The draft state budget for 2020 foresees a budget surplus of 0.2% - the first in the history of Portuguese democracy.
Portugal’s prime minister on Tuesday argued that next year’s projected sector budget surplus next year may have only a small impact on the country’s debt mountain, but it is essential to have financial room to meet its main needs.
António Costa made the comments to Lusa after visiting a Portuguese military police mission on the Greek island of Samos, in response to criticism from the opposition Left Bloc (BE), which has said that the Socialist government’s draft state budget for 2020 marks a setback from previous years, showing an “obsession with the budget surplus”, in the party’s words.
The draft state budget for 2020, which was submitted to parliament on Monday night, foresees a budget surplus of 0.2% – the first in the history of Portuguese democracy.
“To manage resources there is a fundamental thing which is to have resources to manage,” said Costa. “What they call a surplus is simply an increased margin of freedom that Portugal gains to continue to strengthen its external credibility and to be able to continue to meet [its] needs” in terms of investments or improved income.
The prime minister later added that the notion of a surplus was “somewhat relative” when “debt is still at about 119% of gross domestic product”. Such a surplus, he explained, “does not mean that we have the money to do whatever we want, but rather that we have the resources to apply where it is needed.”.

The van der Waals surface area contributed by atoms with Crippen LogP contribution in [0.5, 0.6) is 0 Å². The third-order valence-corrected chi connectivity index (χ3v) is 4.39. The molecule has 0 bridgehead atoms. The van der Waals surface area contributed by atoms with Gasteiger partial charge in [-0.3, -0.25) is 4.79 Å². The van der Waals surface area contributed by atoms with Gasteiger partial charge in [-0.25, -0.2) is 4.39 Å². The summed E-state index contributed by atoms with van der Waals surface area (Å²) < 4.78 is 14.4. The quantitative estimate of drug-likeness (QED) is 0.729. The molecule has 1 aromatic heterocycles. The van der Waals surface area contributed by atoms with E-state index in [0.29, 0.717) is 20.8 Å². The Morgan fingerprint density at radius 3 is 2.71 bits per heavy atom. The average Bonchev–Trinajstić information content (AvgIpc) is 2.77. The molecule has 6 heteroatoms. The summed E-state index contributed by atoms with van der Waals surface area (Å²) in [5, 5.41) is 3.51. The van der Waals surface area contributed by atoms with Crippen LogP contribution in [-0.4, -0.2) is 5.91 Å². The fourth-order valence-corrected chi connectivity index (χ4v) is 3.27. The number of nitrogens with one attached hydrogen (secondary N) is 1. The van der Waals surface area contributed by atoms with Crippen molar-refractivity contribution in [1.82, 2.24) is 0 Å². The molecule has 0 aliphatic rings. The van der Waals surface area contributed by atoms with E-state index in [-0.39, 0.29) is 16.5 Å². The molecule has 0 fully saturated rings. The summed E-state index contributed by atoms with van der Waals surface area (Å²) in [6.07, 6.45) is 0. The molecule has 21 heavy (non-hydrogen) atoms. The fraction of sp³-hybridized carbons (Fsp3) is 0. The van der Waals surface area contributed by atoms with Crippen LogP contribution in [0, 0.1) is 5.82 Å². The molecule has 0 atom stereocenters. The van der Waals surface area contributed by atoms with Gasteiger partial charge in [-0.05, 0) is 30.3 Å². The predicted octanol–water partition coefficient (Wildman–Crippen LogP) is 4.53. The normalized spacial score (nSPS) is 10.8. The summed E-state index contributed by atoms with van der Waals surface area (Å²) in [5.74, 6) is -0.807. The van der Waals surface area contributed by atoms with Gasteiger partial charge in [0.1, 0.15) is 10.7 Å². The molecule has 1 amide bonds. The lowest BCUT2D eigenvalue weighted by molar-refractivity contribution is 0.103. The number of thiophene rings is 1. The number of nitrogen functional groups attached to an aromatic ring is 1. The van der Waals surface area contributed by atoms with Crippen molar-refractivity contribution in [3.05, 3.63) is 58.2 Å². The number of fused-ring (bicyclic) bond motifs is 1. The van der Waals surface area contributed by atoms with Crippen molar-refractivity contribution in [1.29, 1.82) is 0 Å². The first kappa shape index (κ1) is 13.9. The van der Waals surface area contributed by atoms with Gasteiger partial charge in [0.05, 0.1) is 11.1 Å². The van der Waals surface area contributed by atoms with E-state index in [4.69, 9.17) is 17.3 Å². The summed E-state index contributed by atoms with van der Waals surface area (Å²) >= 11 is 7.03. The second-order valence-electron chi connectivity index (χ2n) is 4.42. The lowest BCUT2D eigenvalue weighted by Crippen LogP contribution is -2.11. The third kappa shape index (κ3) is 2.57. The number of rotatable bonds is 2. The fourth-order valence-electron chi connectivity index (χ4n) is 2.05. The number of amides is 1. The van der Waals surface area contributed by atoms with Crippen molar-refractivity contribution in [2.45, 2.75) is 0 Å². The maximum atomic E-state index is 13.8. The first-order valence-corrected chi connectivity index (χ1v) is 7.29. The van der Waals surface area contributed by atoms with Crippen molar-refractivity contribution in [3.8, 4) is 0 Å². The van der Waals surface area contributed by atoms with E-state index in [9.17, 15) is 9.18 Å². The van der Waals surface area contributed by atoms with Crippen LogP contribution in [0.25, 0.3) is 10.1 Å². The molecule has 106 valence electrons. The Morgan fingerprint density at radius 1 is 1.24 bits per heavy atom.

He noted that the country’s needs are “multiple: more staff for the coastguard, getting to December with the capacity to invest 550 million euros to eliminate late payment [of suppliers] in the National Health Service [SNS], or having the capacity for there to be next year an increase of 940 million in the initial SNS budget for current expenditure – in addition to strengthening investment.
“It is also having the capacity to have the resources we need to continue sustainably to pay off the very high debt we have,” he said of the projected surplus. “In addition to paying off debt to free future generations, we must release resources in the present that were being allocated to the servicing of debt in order to invest in all the needs [that have been] identified.”
He cited figures to the effect that next year Portugal will pay about €2.16 billion less in interest than in 2014, the year before the Socialist Party came to power.
“This saving is only possible because, thanks to the deficit reduction and thanks to debt reduction, Portugal has regained international credibility, and is now at an interest rate of 0.4%” in the markets. “What is saved in debt payments is what allows us today to adopt measures such as strengthening the coastguard, the SNS, public education.”
Costa also spoke of the “advances” that the budgetary scope now makes possible to move ahead with “the annual updating of salaries of all state employees” and “entering the third consecutive year with an annual update of pensions.”
He also mentioned “major tax incentives” for young people starting out on their careers, natality incentives – either as creche subsidies or as increased tax deductions in line with the number of children a taxpayer has stressed that “all this is only possible because Portugal has gained budgetary scope.”